Monday’s Joint Administrative Services meeting agenda held a seemingly innocuous footnote under the heading “Summer Projects.” The item was titled “Extend Financial System Access.” As surprising as it may seem in the year 2010, many Clarke County department heads do not have real-time access to budget and financial information necessary to make decisions about resource allocations. Some of the roadblocks include unsolved firewall problems, unreliable web connections, obsolete software, and continued delays in extending the school’s broadband access to Boyce Elementary. Potentially large, unspecified software upgrade costs combined with no clear plan for moving forward means that technical challenges will continue to plague county staff and administrators for the near future.
“Real-time access to budget information and the ability to move funding is very important,” Clarke County Superintendent Dr. Michael Murphy told the other members of the JAS committee. “Access is especially important when we are being asked to do more with fewer resources.”
The JAS committee includes JAS Director Tom Judge, Supervisor Chairman Michael Hobert (Berryville), School Board Chairperson Robina Bouffault (White Post), Clarke County Treasurer Sharon Keeler, County Administrator David Ash, and Superintendent Murphy.
Judge told the committee that County technical staff had been preoccupied over the past several months with a series of time consuming tasks that included relocating County servers and installation of fiber optic cable. While the goal is to provide real-time access for managers to the County’s financial systems Judge conceded that the service had not been reliable.
“We’ve had difficulty getting access out to the users and keeping it available” Judge said. “We’ve just had one pitfall after the next.”
Access to financial information is considered a fundamental and necessary management tool by most organizations and corporations. Access to budget and finance systems provides important information about current account balances, purchase orders, disbursement approval and the ability to establish budget priorities by reallocating funds. Such fundamental tools are unavailable to the school system, the sheriff’s office and other essential government entities.
School officials have attributed a large portion of unspent school budgets in recent years to difficulties associated with obtaining reliable fund level reports.
During the course of the discussion it became clear that Chairman Hobert’s sense of urgency for developing a plan to address the various hardware and software challenges facing the County wasn’t initially shared by all members of the committee. While Hobert’s suggestion that the JAS dedicate its next meeting solely to understanding the scope of the County’s technical challenges was quickly embraced, various scheduling conflicts were offered as reasons for not reconvening until late in August.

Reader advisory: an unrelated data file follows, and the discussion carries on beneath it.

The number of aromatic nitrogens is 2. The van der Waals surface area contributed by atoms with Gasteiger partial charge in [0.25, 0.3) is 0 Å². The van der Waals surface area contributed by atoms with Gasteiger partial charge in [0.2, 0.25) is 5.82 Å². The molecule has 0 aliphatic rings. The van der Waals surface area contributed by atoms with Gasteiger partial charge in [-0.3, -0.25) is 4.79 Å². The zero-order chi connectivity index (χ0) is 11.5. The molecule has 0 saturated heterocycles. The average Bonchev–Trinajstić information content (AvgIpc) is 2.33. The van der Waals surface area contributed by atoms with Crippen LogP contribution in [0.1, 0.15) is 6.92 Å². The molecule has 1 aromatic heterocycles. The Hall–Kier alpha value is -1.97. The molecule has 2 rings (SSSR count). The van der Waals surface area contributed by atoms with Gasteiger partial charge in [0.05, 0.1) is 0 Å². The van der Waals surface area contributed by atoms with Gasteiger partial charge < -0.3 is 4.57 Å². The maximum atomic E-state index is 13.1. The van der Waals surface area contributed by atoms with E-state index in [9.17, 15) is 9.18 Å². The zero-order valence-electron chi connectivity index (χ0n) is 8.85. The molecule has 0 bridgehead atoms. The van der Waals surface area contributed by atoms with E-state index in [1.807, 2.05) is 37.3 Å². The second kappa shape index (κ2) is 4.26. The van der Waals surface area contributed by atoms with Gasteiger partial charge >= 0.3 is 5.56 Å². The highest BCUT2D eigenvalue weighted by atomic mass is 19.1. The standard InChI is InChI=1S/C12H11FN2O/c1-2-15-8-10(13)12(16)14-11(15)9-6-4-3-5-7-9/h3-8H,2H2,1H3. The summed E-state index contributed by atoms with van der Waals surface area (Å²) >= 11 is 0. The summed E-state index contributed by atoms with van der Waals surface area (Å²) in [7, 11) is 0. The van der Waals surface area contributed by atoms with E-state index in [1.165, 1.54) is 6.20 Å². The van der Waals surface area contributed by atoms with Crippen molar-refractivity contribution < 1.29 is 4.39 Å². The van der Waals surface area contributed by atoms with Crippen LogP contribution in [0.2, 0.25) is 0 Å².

Hobert quickly dispensed the scheduling obstacles saying “First of all, I’m not pleased that we can’t meet sooner. This is a priority and we need to get back together on it sooner than that.” Hobert’s persistence resulted in agreement by committee members to reconvene on June 21 at noon.
The technical challenges facing the JAS are complex and it may prove be difficult to resist the urge to chase a single solution for all of the County’s technical woes. Several commercial software vendors offer comprehensive county government software solutions accompanied by huge price tags. Informal price inquiries have produced cost estimates of several hundred thousand dollars for upgrading the County’s existing software which Judge characterized as “functional and cheap”.
“Vendors want a lot of money to translate the data in our existing system to a new software platform,” Judge cautioned. “With financial times the way they are sticking with a Yugo may be the best option. Everyone is open to looking at new solutions but it comes down to a question money and budget priorities.”
Judge told the committee that there had been previous budget requests for a substantial software upgrade with a new vendor that web client accessible. “Our goal should be a system where a common desktop web browser can access all of our systems like personnel, finance and GIS,” Judge said.
While shared access to data provides efficiencies, it also carries risks. Currently Clarke County citizen data resides in many different locations. For example, information as basic as citizen addresses is entered separately for common government uses like building permits, tax recordation and voter registration. There have been a number of instances in recent years where financial and personal data has been stolen or inadvertently lost by government and commercial institutions. Web-savvy citizens have become increasingly sensitive to the issues surrounding access to personal information. Some may even argue that centralized data collection offers both advantages and risks.
Defining Clarke County’s policies for handling citizen data and related topics may make solving the technical challenges seem simple in comparison.